"On the plane home, I think everybody wanted to kill each other," Bradbury said.
They were all very tired by that time, McLain said. She added that while the trip to France wasn't too bad, everyone had horrible jetlag by the end of the flight home. It took a week or more for some to recover, she said.
Bradbury said the students were grateful for the support the people in the Havre area gave them getting ready for the trip.
The club had concession stands at events, sold hamburgers at the parking lot of Gary & Leo's IGA, and used the coupon donation program at Gary & Leo's. McLain said area businesses were very helpful with fund-raising.
Although the French program will not be offered at the high school in the future, McLain said she plans to conduct another tour next summer. With the elimination of her teaching job, she is moving to take another job in California, but will return for the tour, she said.
McLain hopes to go through the middle of France, spend some time in Paris and possibly go south to the Mediterranean region, around Nice. Adults and students are all welcome for next year's tour, she said. People interested in the tour can contact her at 265-8144 or 265-2050.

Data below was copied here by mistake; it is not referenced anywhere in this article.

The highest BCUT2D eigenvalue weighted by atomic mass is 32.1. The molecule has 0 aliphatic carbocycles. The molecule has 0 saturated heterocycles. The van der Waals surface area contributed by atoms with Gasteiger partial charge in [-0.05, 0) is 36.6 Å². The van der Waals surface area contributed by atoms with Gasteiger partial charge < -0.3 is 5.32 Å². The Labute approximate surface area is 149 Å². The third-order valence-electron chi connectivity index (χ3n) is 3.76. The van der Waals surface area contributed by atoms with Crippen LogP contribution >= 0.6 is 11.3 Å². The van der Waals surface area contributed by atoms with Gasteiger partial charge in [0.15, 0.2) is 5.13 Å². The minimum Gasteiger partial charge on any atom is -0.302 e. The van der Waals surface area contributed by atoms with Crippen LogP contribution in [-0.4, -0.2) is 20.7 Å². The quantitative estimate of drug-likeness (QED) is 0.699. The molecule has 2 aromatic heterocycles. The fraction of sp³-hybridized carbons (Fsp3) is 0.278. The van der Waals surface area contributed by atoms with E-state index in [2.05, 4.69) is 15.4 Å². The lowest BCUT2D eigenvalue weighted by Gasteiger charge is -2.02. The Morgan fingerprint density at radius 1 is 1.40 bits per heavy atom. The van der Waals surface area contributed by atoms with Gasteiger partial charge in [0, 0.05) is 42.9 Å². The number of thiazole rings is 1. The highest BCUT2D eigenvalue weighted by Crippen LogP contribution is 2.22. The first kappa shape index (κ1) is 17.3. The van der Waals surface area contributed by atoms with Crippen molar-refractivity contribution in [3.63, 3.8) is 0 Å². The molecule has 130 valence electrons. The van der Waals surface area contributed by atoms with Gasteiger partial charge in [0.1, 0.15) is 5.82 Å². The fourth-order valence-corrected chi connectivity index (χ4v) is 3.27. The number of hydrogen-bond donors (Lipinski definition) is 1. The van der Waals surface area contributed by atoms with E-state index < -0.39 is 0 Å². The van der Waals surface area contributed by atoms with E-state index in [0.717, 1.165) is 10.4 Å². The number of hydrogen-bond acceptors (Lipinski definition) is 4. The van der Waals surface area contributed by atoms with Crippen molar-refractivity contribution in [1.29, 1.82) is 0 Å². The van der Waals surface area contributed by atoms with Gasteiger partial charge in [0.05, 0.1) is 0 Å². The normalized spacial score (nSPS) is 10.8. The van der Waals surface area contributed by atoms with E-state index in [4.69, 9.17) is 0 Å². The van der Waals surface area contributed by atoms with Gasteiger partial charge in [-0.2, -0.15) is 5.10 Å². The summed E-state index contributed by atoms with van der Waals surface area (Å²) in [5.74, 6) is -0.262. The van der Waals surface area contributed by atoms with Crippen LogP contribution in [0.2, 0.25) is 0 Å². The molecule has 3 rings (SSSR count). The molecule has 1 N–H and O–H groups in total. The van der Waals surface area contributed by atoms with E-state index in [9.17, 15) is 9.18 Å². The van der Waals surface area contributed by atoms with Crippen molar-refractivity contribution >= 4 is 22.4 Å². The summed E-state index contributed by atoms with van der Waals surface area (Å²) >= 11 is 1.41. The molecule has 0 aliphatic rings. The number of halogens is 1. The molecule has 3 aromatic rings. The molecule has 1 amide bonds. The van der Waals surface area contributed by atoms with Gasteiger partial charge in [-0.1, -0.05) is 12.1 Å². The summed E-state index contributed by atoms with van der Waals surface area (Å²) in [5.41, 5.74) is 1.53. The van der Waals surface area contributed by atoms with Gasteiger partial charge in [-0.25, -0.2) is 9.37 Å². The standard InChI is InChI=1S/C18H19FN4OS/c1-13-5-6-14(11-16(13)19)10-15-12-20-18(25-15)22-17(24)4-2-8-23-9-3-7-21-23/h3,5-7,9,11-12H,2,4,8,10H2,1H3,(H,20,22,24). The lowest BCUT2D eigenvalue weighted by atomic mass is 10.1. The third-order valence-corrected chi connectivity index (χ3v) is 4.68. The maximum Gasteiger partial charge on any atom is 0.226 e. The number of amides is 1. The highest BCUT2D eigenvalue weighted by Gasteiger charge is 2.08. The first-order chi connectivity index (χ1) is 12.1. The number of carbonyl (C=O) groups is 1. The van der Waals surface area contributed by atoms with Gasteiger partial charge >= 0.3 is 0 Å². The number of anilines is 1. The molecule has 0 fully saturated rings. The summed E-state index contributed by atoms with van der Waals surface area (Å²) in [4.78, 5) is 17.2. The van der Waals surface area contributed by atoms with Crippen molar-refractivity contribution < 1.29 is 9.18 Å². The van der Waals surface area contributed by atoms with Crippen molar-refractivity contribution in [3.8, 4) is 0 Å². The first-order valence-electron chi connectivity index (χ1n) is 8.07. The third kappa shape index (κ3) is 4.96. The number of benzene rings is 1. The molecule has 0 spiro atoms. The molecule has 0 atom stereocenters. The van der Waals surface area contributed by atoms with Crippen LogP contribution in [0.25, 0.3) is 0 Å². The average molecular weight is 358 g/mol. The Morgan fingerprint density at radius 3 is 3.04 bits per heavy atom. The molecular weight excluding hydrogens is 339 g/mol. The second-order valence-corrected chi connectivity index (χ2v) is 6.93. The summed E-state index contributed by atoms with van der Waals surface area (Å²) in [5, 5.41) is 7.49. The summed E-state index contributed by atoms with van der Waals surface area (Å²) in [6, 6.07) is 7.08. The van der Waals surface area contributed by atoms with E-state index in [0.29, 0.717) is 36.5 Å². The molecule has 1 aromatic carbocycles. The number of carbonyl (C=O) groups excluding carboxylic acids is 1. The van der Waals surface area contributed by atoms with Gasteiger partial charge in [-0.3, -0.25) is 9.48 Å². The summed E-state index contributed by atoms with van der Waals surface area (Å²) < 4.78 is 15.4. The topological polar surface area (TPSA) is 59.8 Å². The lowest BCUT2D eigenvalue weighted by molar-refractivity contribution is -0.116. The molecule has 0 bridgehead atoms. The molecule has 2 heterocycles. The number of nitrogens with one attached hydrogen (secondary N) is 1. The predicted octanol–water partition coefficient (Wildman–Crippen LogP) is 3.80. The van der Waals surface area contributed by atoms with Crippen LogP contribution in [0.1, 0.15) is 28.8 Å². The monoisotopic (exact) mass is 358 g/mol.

McLain said that with the growing Hispanic population in the United States, there seems to be a national trend to eliminate French and concentrate on Spanish in schools. She called that choice unfortunate. In today's mobile society, students will go on to travel to countries where languages other than Spanish are spoken, and limiting their learning options to one language is unrealistic, she said.
Rundquist said she had planned to take a second year of French this coming school year.
"It's definitely going to affect me," she said. "I was going to get two years for college. Now I can't."
McLain said Marie Deegen is offering an accelerated Spanish class at Havre High next year, teaching the material covered in Spanish I and Spanish II in one year. Deegen developed that class to help the French students who still need language credits, she said.
Enough concepts translate from French to Spanish that students with one year of French should be able to learn Spanish on the accelerated schedule, McLain added.
Crossley said he had considered pursuing French as his college major, but had changed his mind with the elimination of the French program in Havre. Spending two weeks in France is making him rethink that decision.
"It was really inspiring," Rundquist said.